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Brisk Walking Helps Seniors' Memory Problems
Increased blood flow may give slight boost to aging brain, researchers say
September 2, 2008
CHICAGO - Brisk walking led to improvements on mental tests for older people with memory problems in what is billed as the first rigorous test of exercise on the aging brain, as written in this week’s Journal of the American Medical Association.
The effects of exercise were at least as good, if not better, than those seen with drugs approved to aid mental function in Alzheimer's disease, according to experts not involved in the study.
The authors said it's not clear how exercise might affect brain function; one theory is that it improves blood flow to the brain. Their study did not involve brain imaging that would have shown any changes in blood flow associated with exercise.
Study participants included 85 Australian adults aged 50 and older assigned to do at least two hours of weekly physical activity, mainly brisk walking, for six months. They recorded their exercise in diaries and also got phone calls and newsletters encouraging them to stick with it.
They were urged to remain active even after the initial six months, and were compared with a control group of 85 people who were not asked to exercise.
After six months, the exercise group performed 1.3 points better on a 70-point scale of brain function than the non-exercise group. The effects remained at 18 months, though the difference by then, about 0.7 points, was minimal.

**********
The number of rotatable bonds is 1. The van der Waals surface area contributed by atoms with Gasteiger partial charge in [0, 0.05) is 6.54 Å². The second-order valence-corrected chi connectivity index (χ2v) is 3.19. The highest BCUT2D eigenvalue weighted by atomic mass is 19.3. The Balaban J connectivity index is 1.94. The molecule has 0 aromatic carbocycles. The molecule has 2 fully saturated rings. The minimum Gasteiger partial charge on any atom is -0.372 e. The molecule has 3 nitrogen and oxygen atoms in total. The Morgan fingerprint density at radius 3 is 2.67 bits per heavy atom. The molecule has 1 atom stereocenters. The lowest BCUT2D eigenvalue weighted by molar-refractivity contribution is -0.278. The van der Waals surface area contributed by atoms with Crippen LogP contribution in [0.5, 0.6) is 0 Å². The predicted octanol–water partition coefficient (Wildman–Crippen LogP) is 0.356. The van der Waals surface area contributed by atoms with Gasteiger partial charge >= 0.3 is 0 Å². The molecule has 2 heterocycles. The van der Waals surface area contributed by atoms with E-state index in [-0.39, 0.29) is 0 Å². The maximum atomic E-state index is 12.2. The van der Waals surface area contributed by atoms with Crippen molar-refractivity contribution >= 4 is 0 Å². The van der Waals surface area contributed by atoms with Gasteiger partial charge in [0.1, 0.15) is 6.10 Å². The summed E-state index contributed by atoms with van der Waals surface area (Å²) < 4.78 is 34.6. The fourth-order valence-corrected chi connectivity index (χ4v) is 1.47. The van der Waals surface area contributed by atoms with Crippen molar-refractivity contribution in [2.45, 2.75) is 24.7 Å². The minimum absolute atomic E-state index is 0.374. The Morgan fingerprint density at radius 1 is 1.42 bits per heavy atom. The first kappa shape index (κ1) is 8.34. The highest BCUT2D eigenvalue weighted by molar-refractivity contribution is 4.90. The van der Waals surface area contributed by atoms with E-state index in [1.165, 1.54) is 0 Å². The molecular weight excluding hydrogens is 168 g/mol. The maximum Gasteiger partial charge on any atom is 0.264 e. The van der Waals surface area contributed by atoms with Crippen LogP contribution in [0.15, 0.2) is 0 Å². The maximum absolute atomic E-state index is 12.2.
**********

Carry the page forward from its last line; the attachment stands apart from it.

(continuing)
"It's an important piece in that it's the first intervention in people with memory complaints that's showing some potential benefit," said Dr. Raj Shah, director of the memory clinic at Rush University Medical Center.
Source: The Associated Press, September 2, 2008     Weblink: MSNBC
Dr. Iverson's Comment
How can it get any more basic than Oxygenation and circulation? How much more simple can it be than following NATURE’S PATH utilizing fresh air, pure water, wholesome food, and movement.   Circulation = Life, Stagnation = Death and this function is an essential aspect of every single cell. (In fact our other article this week on “use it or lose it” utilizes this same concept!)
If this study is indicating that the more blood to the brain is effective then we want to encourage this flow in any way possible. At one time upside down machines (anti-gravity machines) and standing on your head were recommended for everything from senility to hair growth- this article validates this use. I would recommend anything that increases oxygenation and circulation- especially exercise, and exercise that requires coordination like dancing, aerobics, or boxing. 
In addition to increased oxygen, water, diet that is low in processed foods I would suggest these patients to increase their antioxidant protection with a variety of antioxidants found on the market. As well as keeping their brain active by working crossword puzzles, word finds, playing trivia board games, cards, reading books and writing.
Be well!


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